19 June 2012

When is a partner not a partner?

One of the first things I am asked to advise 'partners' is often whether or not they are really employees.  Sometimes this is so they can evade onerous post-termination restrictions, sometimes so that they can bring an unfair dismissal or a whistle-blowing claim in the Employment Tribunal and often for both reasons.  Generally the answer is that they are not employees but sometimes they are…. The Limited Liability Partnerships Act 2000 provides that a member of an LLP will not be an employee unless, in a normal partnership, they would be regarded as such. This is not very helpful!  Case law prior to this Act was generally unhelpful to partners seeking to prove that they were, in fact, employees and this trend has continued since the introduction of LLPs. The highest and clearest decision on this comes from the Court of Appeal in the case of Martin Tiffin v Lester Aldridge. The claimant was a 'fixed share partner' in a firm of solicitors. He contributed £6,250 of capital and received a salary plus five 'profit share points', the value of which depended on the firm's profit for the financial year.  In contrast, full equity partners had 100 profit share points (and no basic salary). He was able to vote on certain issues, although he had fewer votes than full equity partners. In theory, if the firm was wound up, he would have been entitled to a share of any surplus assets.  Mr Tiffin's arguments that he was really an employee because he was not involved in the management of the firm and his share of profits was too small were dismissed. The Court of Appeal held that, while a role in management may be a strong indication of status of partner, it was not a prerequisite and someone without a management role could nevertheless be a partner. More successful was a Mr Briars who brought a claim against Williamson & Soden Solicitors, a traditional partnership rather than an LLP.  Mr Briars received a 'guaranteed profit share' of £55,000 together with one-eighteenth of the net profits of the firm (anticipated to be in the region of a further £10,000).  Mr Briars had no risk of sharing in the firm's losses, had no capital stake and was not consulted about significant events in the life of the firm. The Employment Appeal Tribunal confirmed that he was, indeed, an employee. Law firms frequently have sophisticated layers of partnership from salaried partners (who tend to be employees) through fixed-share and junior-equity partners (who tend not to be employees) to full equity partners (who are never employees).  The situation is less clear in the financial services sector where power is often concentrated in a small coterie of partners or, sometimes, just one person. These firms often engage the services of highly-paid individuals, most whom are members of an LLP simply to save employers' National Insurance. There is still room for uncertainty in this area.  In particular, these workers are often remunerated by reference to their own performance rather than genuinely sharing the profits of the firm as a whole. I would say that makes them more like employees than partners but how the courts see this remains to be seen…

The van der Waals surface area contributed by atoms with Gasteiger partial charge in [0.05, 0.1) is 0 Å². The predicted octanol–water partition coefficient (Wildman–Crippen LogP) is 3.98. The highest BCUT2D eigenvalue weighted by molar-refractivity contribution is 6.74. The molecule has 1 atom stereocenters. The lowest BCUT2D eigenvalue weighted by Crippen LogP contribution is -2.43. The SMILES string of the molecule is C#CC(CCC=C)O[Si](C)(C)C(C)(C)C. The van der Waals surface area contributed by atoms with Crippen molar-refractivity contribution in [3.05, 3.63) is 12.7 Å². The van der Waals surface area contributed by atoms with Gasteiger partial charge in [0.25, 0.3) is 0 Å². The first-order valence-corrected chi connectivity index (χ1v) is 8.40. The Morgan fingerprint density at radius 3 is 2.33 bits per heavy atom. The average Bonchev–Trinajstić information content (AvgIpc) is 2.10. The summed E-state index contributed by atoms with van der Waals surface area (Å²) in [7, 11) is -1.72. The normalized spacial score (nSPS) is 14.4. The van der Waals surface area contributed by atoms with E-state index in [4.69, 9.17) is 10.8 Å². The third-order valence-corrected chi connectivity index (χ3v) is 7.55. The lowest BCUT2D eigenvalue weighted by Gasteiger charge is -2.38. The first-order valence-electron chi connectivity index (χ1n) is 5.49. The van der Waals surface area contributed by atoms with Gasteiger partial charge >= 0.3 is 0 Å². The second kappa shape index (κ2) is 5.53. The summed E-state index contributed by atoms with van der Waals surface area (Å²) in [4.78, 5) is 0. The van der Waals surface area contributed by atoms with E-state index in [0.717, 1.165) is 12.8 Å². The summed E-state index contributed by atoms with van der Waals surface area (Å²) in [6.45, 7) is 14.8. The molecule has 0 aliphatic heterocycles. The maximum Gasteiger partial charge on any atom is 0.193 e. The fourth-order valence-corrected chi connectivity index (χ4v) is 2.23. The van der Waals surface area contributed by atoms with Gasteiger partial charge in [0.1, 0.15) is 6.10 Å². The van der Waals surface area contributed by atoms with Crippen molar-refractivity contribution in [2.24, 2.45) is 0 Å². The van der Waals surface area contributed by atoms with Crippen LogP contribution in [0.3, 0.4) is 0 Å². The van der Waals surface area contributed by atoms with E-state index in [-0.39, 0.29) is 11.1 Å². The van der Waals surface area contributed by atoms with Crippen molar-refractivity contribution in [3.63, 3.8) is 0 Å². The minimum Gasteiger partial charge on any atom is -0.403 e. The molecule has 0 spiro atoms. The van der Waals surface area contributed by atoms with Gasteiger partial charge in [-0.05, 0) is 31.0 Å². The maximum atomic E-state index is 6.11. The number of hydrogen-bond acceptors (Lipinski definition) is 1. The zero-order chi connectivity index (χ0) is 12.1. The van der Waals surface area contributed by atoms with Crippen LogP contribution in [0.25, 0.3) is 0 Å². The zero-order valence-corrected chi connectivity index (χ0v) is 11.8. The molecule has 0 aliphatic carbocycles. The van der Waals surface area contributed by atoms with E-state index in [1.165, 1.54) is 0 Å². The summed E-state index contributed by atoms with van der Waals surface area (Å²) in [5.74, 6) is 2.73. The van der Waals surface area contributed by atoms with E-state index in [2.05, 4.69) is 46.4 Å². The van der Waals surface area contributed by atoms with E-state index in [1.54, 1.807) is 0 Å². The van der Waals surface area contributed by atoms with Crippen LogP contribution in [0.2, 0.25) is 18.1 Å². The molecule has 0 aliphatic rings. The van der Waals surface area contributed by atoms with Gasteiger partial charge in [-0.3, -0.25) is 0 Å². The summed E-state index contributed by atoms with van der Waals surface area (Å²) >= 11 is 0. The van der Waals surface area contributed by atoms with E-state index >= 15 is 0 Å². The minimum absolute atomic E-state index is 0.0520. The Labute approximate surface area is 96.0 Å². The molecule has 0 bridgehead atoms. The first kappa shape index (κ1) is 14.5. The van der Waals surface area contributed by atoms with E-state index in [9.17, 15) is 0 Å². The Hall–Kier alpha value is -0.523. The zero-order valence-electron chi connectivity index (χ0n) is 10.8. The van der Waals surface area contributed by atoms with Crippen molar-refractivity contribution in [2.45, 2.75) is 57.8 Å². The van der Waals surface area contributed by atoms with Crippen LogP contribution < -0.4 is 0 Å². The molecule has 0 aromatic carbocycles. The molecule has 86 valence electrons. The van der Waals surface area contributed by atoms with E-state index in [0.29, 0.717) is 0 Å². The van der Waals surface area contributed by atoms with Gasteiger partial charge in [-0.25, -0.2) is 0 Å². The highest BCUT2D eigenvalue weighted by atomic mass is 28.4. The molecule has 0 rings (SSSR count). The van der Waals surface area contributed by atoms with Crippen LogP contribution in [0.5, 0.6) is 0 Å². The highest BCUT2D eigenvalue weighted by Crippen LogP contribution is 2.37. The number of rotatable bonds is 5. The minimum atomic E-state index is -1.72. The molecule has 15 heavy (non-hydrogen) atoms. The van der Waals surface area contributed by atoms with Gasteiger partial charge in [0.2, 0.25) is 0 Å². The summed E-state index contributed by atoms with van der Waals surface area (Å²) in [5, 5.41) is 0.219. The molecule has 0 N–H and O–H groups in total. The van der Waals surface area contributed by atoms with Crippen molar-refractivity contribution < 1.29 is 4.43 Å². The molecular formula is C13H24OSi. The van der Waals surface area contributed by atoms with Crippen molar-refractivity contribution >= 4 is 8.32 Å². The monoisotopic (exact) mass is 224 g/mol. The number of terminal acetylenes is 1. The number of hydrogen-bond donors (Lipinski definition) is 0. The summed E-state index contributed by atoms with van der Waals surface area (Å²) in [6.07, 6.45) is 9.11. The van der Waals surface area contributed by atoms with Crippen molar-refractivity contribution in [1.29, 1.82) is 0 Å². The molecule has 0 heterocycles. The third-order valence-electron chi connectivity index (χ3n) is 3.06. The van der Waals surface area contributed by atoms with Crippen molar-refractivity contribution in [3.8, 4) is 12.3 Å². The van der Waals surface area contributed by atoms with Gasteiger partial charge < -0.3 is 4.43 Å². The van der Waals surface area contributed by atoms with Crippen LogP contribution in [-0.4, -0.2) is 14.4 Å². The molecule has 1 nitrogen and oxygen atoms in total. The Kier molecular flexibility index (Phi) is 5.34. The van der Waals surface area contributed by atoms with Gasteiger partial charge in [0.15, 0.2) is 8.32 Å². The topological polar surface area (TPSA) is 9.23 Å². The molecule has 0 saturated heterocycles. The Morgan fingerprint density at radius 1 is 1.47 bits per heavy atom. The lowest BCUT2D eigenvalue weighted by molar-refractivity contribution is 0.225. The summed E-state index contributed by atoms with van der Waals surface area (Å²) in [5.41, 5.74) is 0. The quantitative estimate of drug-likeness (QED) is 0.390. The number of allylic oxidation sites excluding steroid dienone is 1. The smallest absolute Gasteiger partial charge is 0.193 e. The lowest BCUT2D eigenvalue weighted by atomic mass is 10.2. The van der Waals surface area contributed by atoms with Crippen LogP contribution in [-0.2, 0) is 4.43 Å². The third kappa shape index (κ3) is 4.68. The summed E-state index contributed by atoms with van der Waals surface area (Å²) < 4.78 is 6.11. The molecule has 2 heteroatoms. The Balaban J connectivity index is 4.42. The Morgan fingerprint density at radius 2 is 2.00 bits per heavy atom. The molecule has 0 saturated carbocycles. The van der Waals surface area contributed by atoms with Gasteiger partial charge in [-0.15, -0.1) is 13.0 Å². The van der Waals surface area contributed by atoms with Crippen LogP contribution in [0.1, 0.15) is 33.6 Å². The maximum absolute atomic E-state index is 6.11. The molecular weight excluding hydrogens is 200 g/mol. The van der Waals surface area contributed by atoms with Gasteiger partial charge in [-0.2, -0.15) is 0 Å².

Category: Blog